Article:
CENTRAL POINT, Ore. — The proof is in the numbers: 290, 650, another 650, and even 1,000. It’s all additional money raised for Crater High School’s sparrow.
Seniors touched by Addi Irey showed off their senior projects during the school’s night of internship and senior project presentations. But one student spent her year getting a different view of Southern Oregon Sparrow Clubs.
Kayla Melbo is the first official student intern for sparrow in southern Oregon, “I learned a lot about it and from Matt and what he does behind the scenes.”
“My goal was to show her the big picture of sparrow clubs, pull back the big curtain,” says Regional Director Matt Sampson. With the curtain pulled back, working hand-in-hand, Matt and Kayla saw more than the big adoption assemblies she had seen as a student.
“She had seen it from the student’s perspective for all these years,” he goes on to explain. “She didn’t see the messiness of it, meeting with the families, hearing the heartbreaking stories, going to the hospitals, going to business sponsors and asking them for help.”
“I met with a bunch of the sparrows, when they were at the hospitals or in their homes if they couldn’t go out,” Kayla says.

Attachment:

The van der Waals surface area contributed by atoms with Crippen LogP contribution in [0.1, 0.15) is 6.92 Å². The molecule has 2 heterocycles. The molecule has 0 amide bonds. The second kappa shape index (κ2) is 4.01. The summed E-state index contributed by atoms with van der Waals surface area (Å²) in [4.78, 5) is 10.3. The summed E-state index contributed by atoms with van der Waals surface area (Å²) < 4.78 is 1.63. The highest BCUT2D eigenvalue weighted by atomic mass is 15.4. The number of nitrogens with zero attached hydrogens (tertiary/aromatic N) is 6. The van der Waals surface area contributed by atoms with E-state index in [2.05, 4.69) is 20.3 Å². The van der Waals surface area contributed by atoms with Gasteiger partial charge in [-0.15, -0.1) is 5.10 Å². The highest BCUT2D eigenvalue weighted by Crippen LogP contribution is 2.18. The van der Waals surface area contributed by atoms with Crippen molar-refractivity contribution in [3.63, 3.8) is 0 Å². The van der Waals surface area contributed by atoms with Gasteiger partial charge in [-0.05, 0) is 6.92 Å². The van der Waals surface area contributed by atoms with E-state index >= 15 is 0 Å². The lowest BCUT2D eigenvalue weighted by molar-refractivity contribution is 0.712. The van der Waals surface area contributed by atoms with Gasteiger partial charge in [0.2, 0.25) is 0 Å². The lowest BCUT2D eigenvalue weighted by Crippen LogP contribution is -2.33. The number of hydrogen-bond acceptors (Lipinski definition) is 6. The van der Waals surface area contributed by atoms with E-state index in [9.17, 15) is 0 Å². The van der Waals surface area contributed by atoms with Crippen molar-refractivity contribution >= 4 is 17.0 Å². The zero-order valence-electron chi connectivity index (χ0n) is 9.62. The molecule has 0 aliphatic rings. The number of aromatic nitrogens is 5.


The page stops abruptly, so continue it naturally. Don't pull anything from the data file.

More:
It’s the hard part of the job.
“There’s a lot of sensitivity required for this job and I think Kayla got a glimpse of that.”
A glimpse with a lesson that will help the graduating senior pursuing a career in pediatric nursing or social work.
“A lot of how to interact with the families, how we can talk to them and make sure you’re saying the right things to them when they’re telling their stories, also talking to businesses,” the sparrow intern explains.
But even more important than those skills, Kayla says what she wants to do, working with kids, takes even more, “I think it takes, honestly a heart… you have to have a heart to do it.”
Heart, Sampson says Kayla has, ”She shed quite a few tears and she was touched at a heart level, and it was difficult for her at times; she has the heart for it and she has the compassion for it, and she gave her heart for these kids.”
The difficult times Kayla says, were outweighed by the inspiration. Inspiring work was seen on the same night from her classmates.
“They’re heartbreaking to see and to watch but at the same time, when you go to these assemblies, you think, wow these kids are going to do something inspiring.”
Now, with a bird’s eye view, understanding how a dance, softball clinic and a car wash fit into the big picture.